Optimizing the electricity value of sugarcane production systems in Mauritius

Shingirirai Savious Mutanga of the University of Pretoria, South Africa, examined how using sugar cane to produce electricity could reduce greenhouse gas emissions.

Shingirirai Savious Mutanga

Shingirirai Savious Mutanga

Introduction

Current global energy systems have proven unsustainable. Among several renewable energy options, sugar cane, grown widely in African countries, is known to be one of the most productive species in terms of its conversion of solar energy to chemical potential energy. However, the supply for electricity generation is limited to the crop harvest season. The supply is also threatened by a range of factors including declining sugar prices, and competing priorities for land and water which hinder growth of this sector. Nonetheless, the opportunity of harnessing electricity is becoming increasingly attractive. Using Mauritius as an example this study seeks to optimize the electricity value of sugarcane production systems. The study develop an integrated energy model based on systems dynamics, and spatial analysis to: 1) Examine the effects of land use change dynamics on the current and future potential of cogeneration. 2) Explore the potential of preserving surplus bagasse, and trash for off-crop season electricity generation. 3) Determine the emission savings from sugar-based electricity production optimization.

Methods

We applied GIS and Remote Sensing to map land use change dynamics and sugarcane production over the three year period of 1972, 1991, and 2010. Schematic approaches developed by [1] were applied. The datasets derived were used for modeling and simulation of the land sub model. The study then applied systems thinking to unpack the complexity throughout the entire sugar-based electricity production system. A systems dynamics model with four key sub models namely land use dynamics-sugarcane production, bagasse and trash supply, electricity production, and emission savings was developed.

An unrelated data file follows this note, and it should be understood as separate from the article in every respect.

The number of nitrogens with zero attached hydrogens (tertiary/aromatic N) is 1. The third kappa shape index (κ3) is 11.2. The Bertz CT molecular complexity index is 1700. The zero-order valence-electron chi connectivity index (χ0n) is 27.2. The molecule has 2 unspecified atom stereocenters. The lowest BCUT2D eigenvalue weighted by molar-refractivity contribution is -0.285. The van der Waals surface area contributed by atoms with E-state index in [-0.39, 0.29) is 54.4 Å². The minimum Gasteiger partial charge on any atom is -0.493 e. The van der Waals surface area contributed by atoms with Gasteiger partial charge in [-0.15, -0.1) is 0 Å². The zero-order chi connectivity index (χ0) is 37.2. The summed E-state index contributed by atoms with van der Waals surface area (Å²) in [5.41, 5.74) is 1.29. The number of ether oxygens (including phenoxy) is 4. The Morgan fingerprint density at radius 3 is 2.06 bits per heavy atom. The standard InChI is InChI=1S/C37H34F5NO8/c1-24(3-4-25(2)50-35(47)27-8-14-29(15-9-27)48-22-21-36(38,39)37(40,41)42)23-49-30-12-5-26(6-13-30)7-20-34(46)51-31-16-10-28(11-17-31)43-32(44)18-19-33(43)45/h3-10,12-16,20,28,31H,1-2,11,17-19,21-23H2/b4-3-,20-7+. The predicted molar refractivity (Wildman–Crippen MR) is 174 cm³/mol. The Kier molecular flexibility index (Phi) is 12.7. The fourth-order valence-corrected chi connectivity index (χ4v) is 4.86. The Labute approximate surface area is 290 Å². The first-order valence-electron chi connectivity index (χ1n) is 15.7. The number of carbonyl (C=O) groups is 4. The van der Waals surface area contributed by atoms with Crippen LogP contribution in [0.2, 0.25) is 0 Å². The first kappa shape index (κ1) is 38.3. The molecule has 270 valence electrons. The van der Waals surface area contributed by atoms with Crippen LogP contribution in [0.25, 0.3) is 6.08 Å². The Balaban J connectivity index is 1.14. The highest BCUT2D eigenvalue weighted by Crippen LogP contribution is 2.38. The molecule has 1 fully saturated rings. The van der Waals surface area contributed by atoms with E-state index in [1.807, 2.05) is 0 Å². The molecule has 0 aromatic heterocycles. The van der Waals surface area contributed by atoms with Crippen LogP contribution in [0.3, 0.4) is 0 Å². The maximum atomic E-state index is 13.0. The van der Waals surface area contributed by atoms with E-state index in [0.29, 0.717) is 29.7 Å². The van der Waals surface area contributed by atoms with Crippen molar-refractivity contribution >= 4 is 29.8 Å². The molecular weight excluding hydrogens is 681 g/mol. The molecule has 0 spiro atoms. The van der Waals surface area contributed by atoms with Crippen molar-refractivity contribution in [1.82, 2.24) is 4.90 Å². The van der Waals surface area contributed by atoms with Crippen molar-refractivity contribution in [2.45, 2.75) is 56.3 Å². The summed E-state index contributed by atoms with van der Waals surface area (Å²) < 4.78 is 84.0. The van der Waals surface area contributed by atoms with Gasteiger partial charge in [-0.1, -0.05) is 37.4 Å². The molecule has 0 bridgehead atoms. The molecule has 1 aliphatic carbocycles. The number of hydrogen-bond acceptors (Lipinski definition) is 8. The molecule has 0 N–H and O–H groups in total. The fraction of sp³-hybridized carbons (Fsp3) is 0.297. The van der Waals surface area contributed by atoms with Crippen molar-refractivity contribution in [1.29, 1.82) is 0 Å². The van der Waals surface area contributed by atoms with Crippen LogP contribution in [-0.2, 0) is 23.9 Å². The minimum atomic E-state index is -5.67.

Results and conclusions








References

[1] Lillesand T M, Keifer R W, and C J W (2004). Remote Sensing and Image Interpretation. (C J W Lillisand; T, M, Keifer R W, Ed.) (Fifth Edti.). New York: John Wiley and Sons.

Supervisors

Charles Mbohwa, Faculty of Engineering and the Built Environment, University of Johannesburg, Johannesburg, South Africa

Manfred Strubegger, Energy Program, IIASA

Holger Rogner, Energy Program, IIASA

Note

Shingirirai Savious Mutanga of the University of Pretoria, South Africa, is a citizen of Zimbabwe and was funded by the IIASA South African National Member Organization during the SA-YSSP.

Please note these Proceedings have received limited or no review from supervisors and IIASA program directors, and the views and results expressed therein do not necessarily represent IIASA, its National Member Organizations, or other organizations supporting the work.   


Print this page

Last edited: 02 February 2016

CONTACT DETAILS

Ulf Dieckmann

Program Director

Evolution and Ecology

SA-YSSP Dean (IIASA)

Capacity Building and Academic Training

T +43(0) 2236 807 386

Further information

International Institute for Applied Systems Analysis (IIASA)
Schlossplatz 1, A-2361 Laxenburg, Austria
Phone: (+43 2236) 807 0 Fax:(+43 2236) 71 313